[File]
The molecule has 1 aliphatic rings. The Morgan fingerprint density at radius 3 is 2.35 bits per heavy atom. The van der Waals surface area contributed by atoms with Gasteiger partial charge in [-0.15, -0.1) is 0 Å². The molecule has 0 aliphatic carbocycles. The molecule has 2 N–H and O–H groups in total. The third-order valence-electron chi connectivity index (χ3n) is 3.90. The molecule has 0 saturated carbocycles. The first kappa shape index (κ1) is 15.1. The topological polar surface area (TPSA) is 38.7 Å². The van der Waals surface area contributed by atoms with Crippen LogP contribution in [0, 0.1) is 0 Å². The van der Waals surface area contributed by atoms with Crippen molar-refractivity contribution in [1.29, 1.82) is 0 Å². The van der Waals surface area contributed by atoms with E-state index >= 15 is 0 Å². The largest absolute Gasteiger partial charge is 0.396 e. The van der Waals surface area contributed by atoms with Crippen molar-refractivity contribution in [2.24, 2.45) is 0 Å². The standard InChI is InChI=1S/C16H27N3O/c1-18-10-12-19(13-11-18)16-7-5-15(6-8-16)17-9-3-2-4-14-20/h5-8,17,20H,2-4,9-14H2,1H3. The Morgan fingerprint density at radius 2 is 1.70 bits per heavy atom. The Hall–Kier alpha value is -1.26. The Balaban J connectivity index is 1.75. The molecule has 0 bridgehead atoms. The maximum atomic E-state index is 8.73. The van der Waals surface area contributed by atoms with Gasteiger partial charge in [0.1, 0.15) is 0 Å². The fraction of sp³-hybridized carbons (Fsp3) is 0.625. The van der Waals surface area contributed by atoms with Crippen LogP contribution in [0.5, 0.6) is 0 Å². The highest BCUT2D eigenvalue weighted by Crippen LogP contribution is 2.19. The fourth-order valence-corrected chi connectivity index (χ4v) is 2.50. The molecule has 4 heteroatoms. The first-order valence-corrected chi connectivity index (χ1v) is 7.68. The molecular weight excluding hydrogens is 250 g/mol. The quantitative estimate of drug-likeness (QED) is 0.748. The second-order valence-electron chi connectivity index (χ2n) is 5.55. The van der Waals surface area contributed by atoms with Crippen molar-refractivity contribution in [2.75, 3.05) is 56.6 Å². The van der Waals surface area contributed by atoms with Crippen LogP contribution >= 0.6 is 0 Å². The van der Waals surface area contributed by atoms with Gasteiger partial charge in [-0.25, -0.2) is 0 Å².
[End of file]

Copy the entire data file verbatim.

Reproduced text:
The molecule has 1 aliphatic rings. The Morgan fingerprint density at radius 3 is 2.35 bits per heavy atom. The van der Waals surface area contributed by atoms with Gasteiger partial charge in [-0.15, -0.1) is 0 Å². The molecule has 0 aliphatic carbocycles. The molecule has 2 N–H and O–H groups in total. The third-order valence-electron chi connectivity index (χ3n) is 3.90. The molecule has 0 saturated carbocycles. The first kappa shape index (κ1) is 15.1. The topological polar surface area (TPSA) is 38.7 Å². The van der Waals surface area contributed by atoms with Crippen LogP contribution in [0, 0.1) is 0 Å². The van der Waals surface area contributed by atoms with Crippen molar-refractivity contribution in [1.29, 1.82) is 0 Å². The van der Waals surface area contributed by atoms with E-state index >= 15 is 0 Å². The largest absolute Gasteiger partial charge is 0.396 e. The van der Waals surface area contributed by atoms with Crippen molar-refractivity contribution in [2.24, 2.45) is 0 Å². The standard InChI is InChI=1S/C16H27N3O/c1-18-10-12-19(13-11-18)16-7-5-15(6-8-16)17-9-3-2-4-14-20/h5-8,17,20H,2-4,9-14H2,1H3. The Morgan fingerprint density at radius 2 is 1.70 bits per heavy atom. The Hall–Kier alpha value is -1.26. The Balaban J connectivity index is 1.75. The molecule has 0 bridgehead atoms. The maximum atomic E-state index is 8.73. The van der Waals surface area contributed by atoms with Gasteiger partial charge in [0.1, 0.15) is 0 Å². The fraction of sp³-hybridized carbons (Fsp3) is 0.625. The van der Waals surface area contributed by atoms with Crippen LogP contribution in [0.5, 0.6) is 0 Å². The highest BCUT2D eigenvalue weighted by Crippen LogP contribution is 2.19. The fourth-order valence-corrected chi connectivity index (χ4v) is 2.50. The molecule has 4 heteroatoms. The first-order valence-corrected chi connectivity index (χ1v) is 7.68. The molecular weight excluding hydrogens is 250 g/mol. The quantitative estimate of drug-likeness (QED) is 0.748. The second-order valence-electron chi connectivity index (χ2n) is 5.55. The van der Waals surface area contributed by atoms with Crippen molar-refractivity contribution in [2.75, 3.05) is 56.6 Å². The van der Waals surface area contributed by atoms with Crippen LogP contribution >= 0.6 is 0 Å². The van der Waals surface area contributed by atoms with Gasteiger partial charge in [-0.25, -0.2) is 0 Å².